Posted on May 13, 2010


Dan Chiasson’s review of Rae Armantrout’s Versed in The New Yorker is a mixed bag. Any review, no matter how negative (which his review is not) and no matter how misguided (that issue is under debate), is good publicity. How many people knew of Armantrout’s work before this review, and before her Pulitzer and National Book Critics Circle awards? Had Armantrout not won these awards, would The New Yorker have reviewed Versed? Of course not. But as a major cultural vehicle of our time, the magazine could ill afford not to take notice.

I don’t necessarily disagree with Chiasson’s conclusion, that “there remains the huge pleasure of supposing.” Conjecture and reverie are quite enjoyable routes for the mind to take. That Armantrout’s poems open life up to us is not something I’d contest. But let’s back up a bit in the review. Chiasson selects “Presto” as his favorite poem in the collection. He then proceeds to “decode” the poem, filling in the “blanks” with what he knows of Armantrout’s life. It’s the poem that he can best pull what he feels is the necessary backstory to “unlock” the poem — that this poem succeeds best because, to him, it behaves most like a confessional poem. He then goes on to hail that this “is the kind of crossover book that makes the border disappear.” Ah, the hybrid again. Versed then is only due its honors by creating this tenuous bridge.

Just before Chiasson sends us forth on our goosechase of supposition, he equates Armantrout and Ashbery — both “difficult” poets — and then posits that the role of these poets is to plant riddles in the heart of the culture. There’s some big secret these poets are keeping from us is his thesis. In fact, Chiasson quotes Frost (a good fallback poet when faced with the Ashbery-Armantrout dialectic): “We dance around in a ring and suppose,/But the Secret sits in the middle and knows.” The reviewer basically gives up, says very elegantly “I don’t get it” and at least here does not directly warn the reader against spending their time with another “difficult” poet who does not render up “meaning” easily.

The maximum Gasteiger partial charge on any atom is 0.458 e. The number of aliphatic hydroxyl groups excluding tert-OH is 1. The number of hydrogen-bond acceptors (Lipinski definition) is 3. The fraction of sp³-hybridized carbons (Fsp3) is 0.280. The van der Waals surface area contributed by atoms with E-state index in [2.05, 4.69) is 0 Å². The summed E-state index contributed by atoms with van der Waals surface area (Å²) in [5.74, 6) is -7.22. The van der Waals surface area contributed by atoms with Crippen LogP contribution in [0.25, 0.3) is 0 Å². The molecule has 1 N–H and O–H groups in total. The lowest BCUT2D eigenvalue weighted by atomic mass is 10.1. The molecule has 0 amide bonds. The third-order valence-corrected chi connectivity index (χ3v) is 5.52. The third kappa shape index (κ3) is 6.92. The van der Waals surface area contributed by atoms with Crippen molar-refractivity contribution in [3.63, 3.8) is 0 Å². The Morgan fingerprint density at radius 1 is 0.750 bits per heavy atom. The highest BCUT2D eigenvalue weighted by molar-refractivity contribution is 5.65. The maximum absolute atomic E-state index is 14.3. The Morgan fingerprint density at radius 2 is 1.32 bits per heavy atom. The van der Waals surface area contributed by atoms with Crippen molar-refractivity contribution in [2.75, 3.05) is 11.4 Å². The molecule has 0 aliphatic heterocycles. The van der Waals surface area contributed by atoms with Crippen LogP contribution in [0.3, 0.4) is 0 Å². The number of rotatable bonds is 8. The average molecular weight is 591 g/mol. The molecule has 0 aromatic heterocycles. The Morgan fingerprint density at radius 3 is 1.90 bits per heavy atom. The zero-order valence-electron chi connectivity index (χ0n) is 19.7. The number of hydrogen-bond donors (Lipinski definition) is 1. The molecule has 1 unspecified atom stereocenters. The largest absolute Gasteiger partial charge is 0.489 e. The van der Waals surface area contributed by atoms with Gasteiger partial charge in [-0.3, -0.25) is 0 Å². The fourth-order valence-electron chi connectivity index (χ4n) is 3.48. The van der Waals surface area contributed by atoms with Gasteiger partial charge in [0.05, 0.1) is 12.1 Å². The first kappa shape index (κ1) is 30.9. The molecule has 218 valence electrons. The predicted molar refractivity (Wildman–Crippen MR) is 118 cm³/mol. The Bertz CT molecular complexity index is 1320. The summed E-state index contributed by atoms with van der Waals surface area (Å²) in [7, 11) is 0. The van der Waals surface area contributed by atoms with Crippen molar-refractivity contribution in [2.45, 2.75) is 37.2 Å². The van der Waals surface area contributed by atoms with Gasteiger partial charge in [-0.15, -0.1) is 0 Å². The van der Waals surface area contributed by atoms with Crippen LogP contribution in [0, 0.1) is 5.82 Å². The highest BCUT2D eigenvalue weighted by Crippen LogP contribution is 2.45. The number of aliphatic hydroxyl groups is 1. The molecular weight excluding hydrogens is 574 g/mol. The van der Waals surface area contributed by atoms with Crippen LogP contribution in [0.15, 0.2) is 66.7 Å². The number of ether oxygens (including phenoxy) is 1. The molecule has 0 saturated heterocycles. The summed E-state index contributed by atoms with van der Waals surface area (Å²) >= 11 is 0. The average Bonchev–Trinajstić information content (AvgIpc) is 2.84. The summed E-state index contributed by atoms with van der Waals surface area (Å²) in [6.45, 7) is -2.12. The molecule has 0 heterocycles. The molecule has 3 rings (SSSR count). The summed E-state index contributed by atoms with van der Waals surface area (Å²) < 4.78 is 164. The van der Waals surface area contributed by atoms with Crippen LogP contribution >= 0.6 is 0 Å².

It’s as if you went to a baseball game expecting it to be an opera. Of course, the ball game will confound all of your expectations — after all, this is supposed to be an opera and you don’t know a thing about baseball: Where’s the fat lady singing? (Just wait for the 7th inning stretch.) If you know nothing about baseball (and only about opera), then what you are watching will only seem to be difficult, puzzling and, dammit, a secret.

If you expect a poem only to be one certain thing, and when it does not behave as it is supposed to do, all havoc breaks loose…

It’s heartening that Chiasson gave it a shot, but it’s unfortunate that his mind is still bent on opera no matter how hard he tries to convince us that he knows a few things about baseball…